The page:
A Konkan Abode - The Transition Of ‘Goan' Architecture
Planet Goa|Volume 9 Issue 7

What is ‘Goan Architecture’ and how has it evolved from majestic heritage monuments to contemporary design masterpieces? Jason Santos details the journey through the old world charm of Goan designs to the latest architectural developments in the state.

Jason Santos

GOA is abound with a beauty that comes in all shapes and sizes, the vast beaches and extravagant parties, the food and culture all around and of course, the architecture! With mighty churches and temples adorned with minute detailing and even elegant homes and parks all around, all these come together for a wonderful experience for those who come to appreciate the architectural beauty in the state.

GOA, SO FAR...

Though architecture in Goa brings to mind a clichéd image of the churches and quaint Indo- Portuguese styled houses, let us dwell deeper into what an architectural experience in Goa could be if you look beyond the regular. With an architectural heritage that includes temples, mosques, churches, forts and even palaces; Goa has more to look at and to learn about than what is often said. With inspiration all around, Goa has fast become a melting pot for designers, artists, and architects.

Known for the great churches of Old Goa and the pretty houses along the streets of Fontainhas, which are well frequented, how about experiencing another side of Goan architecture? Villages like Aldona and Assagao in the North and Loutolim and Raia in the South both have a fair share of Portuguese influenced architecture. With great detailing in the form of elaborate balcaos, fine woodwork, and several stories to go with them, many of these houses have now opened their doors for people to step in and experience a ‘Goan house’ first hand.

Ruled by the Portuguese for several years Goa, has a lot of existing military architecture. Several forts dotting the coastline and administrative buildings that were once part of the Portuguese regime are all still intact and capture the essence of a time gone by. The forts of Reis Magos and Aguada are easily accessible as well as several structures within the city- the Adil Shah Palace, The Mint House, Bishop Palace, the Raj Bhavan (Cabo Fort Dona Paula).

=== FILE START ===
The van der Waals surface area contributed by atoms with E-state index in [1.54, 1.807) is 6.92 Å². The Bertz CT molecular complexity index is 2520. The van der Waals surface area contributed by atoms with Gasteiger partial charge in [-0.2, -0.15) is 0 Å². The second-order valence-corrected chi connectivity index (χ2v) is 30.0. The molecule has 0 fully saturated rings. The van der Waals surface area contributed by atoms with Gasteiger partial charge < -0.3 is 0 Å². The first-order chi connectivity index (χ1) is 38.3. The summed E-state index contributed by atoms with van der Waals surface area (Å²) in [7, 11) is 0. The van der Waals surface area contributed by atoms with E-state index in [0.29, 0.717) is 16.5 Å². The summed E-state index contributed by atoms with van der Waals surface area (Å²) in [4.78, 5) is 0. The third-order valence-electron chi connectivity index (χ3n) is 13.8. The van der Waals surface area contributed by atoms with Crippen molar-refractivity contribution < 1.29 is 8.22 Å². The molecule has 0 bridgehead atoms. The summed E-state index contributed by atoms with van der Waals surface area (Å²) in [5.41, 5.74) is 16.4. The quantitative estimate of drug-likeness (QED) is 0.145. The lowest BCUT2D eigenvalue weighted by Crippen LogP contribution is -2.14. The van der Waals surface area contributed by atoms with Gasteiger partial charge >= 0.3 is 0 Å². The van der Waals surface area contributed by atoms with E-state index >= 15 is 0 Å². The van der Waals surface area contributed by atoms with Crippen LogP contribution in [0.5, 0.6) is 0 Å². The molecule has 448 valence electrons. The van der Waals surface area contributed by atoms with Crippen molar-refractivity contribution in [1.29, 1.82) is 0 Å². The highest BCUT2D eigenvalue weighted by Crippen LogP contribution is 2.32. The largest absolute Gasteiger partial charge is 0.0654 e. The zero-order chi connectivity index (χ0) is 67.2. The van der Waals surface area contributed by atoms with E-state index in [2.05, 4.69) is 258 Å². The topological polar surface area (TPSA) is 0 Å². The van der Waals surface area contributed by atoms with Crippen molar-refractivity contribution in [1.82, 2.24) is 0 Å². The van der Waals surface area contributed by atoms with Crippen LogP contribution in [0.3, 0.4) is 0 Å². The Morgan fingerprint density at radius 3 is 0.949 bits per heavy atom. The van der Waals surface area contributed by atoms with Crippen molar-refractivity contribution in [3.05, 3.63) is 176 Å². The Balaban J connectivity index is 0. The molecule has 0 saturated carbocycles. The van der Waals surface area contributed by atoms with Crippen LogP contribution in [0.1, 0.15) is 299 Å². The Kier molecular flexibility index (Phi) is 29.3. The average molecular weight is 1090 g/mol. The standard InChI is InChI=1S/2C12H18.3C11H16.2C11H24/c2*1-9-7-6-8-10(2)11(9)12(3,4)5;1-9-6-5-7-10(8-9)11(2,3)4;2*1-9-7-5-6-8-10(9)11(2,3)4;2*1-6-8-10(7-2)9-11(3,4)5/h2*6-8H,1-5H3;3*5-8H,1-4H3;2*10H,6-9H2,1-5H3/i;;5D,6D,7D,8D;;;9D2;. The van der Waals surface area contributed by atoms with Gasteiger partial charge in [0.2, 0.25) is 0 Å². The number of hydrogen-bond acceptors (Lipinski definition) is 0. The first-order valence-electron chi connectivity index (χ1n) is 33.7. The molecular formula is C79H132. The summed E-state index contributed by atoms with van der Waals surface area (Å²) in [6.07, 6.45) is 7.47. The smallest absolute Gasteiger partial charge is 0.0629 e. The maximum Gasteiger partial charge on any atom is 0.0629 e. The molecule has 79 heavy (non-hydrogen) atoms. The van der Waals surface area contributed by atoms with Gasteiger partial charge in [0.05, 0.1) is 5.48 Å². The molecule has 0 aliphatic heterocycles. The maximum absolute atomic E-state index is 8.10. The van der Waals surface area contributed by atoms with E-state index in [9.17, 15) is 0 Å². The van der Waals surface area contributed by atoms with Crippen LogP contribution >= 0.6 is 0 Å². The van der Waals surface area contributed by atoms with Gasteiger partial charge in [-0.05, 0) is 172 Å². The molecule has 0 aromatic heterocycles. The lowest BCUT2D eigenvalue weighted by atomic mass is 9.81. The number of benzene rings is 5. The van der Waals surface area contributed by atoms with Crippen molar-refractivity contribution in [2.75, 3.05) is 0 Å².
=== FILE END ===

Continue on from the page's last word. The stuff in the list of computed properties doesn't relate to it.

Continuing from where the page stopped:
Fabled for its churches across the state- the Bom Jesus and the Se Cathedral in Old Goa as well as the Mary Immaculate Church in Panjim, Goa also houses several temples and mosques that date back several decades, some even a couple of centuries old. The Mahadev Temple at Tambdi Surla, the Bramha Temple in Carambolim (the oldest dated temple in Goa) or even the Mangueshi Temple in Ponda that dates back to the 16th Century- each temple unique in style and characteristics as well as each having fascinating stories to tell. The Safa Masjid in Ponda and the Surla- Tar Mosque are both architecturally astounding and date back several years, the Surla- Tar mosque dating to the Adil Shah era.

With great heritage, comes a greater responsibility to conserve, and several NGO’s and organizations are doing their bit to identify forgotten heritage monuments and breathe a new life into these structures. Visits to the Charles Correa Foundation (CCF) or the GHAG (Goa Heritage Action Group), can unveil a side of Goa you would have never come across in travel blogs and magazines. Step out, the sunny state has a lot of heritage and culture to take in.

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